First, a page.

Waiting to Exhale
Over the course of a year, Savannah Jackson, Robin Stokes, Bernadine Harris, and Gloria Matthews, the main characters in Terry McMillan’s lively novel WAITING TO EXHALE, deal with children, divorce, jobs, parents, and each other, while waiting for the man of their dreams, or a close facsimile. Most of the prospects they meet, however, turn out to be married, self-centered, and/or losers. Like other black women in McMillan’s two previous novels, MAMA (1987) and DISAPPEARING ACTS (1989), the women in WAITING TO EXHALE are urban, smart, blunt-speaking, and occasionally exasperating.
The novel is written in alternating chapters from each of the four main characters’ point of view. The chapters focusing on Robin and Savannah are written in the first person, while the sections focusing on Gloria and Bernadine are told in the third person. Gloria owns a hair salon and has a son, Tarik, who is discovering sex; Robin has a father with Alzheimer’s; Savannah has a new job in a new city; and Bernadine has two children and a slippery ex-husband.
All four women have romantic encounters with men, some hilariously described, but it is the women themselves, more than their relationships with men, that are the novel’s focus. They talk over lunch, at meetings, and on the telephone, offering support, catching up on news, joking about sex, and trading minor insults. The dialogue could be pruned, but it is witty and lively and, in McMillan’s hands, a vehicle for character development.
By the end, each of the four protagonists seems to have lived several years in one, but this is easily accepted by a reader in the name of artistic compression. And when, at the end, Bernadine makes a mental list of people and organizations she would like to help in the future, it punctuates a central message of the novel. At the heart of this group portrait is a statement about the value and beauty of black women, and, more generally, friends sharing lives and laughs together.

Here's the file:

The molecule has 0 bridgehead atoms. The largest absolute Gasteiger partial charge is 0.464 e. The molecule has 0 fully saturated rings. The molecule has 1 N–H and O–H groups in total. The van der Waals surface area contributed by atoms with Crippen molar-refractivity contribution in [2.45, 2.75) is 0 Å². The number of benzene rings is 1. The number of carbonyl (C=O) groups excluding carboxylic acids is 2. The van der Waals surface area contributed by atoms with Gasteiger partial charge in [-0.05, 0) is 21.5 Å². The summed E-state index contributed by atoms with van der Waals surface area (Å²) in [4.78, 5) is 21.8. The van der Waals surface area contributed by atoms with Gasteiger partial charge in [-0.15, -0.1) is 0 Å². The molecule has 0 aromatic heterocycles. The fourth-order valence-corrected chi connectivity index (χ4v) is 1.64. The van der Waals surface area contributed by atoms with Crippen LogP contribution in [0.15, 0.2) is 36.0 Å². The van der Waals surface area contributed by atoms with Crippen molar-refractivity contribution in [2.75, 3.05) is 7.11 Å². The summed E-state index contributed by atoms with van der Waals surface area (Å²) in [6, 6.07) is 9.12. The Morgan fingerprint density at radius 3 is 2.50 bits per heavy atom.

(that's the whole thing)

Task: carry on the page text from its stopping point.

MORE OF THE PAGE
Awkward, Michael. “Chronicling Everyday Travails and Triumphs.” Callaloo 11, no. 3 (Summer, 1988): 649-650. In his review of McMillan’s first novel, Mama, Awkward discusses the novelist’s goals and style of writing. Although he compares her to Zora Neale Hurston, he also points to significant differences between the two writers.
Ellerby, Janet M. “Deposing the Man of the House: Terry McMillan Rewrites the Family.” MELUS 22 (Summer, 1997): 105-117. Ellerby discusses McMillan’s portrayal of African American families living outside white middle-class norms. Ellerby acknowledges that some African American women writers have characterized McMillan’s work as pulp fiction, but Ellerby argues that McMillan’s novels significantly contribute to...
(The entire section is 1150 words.)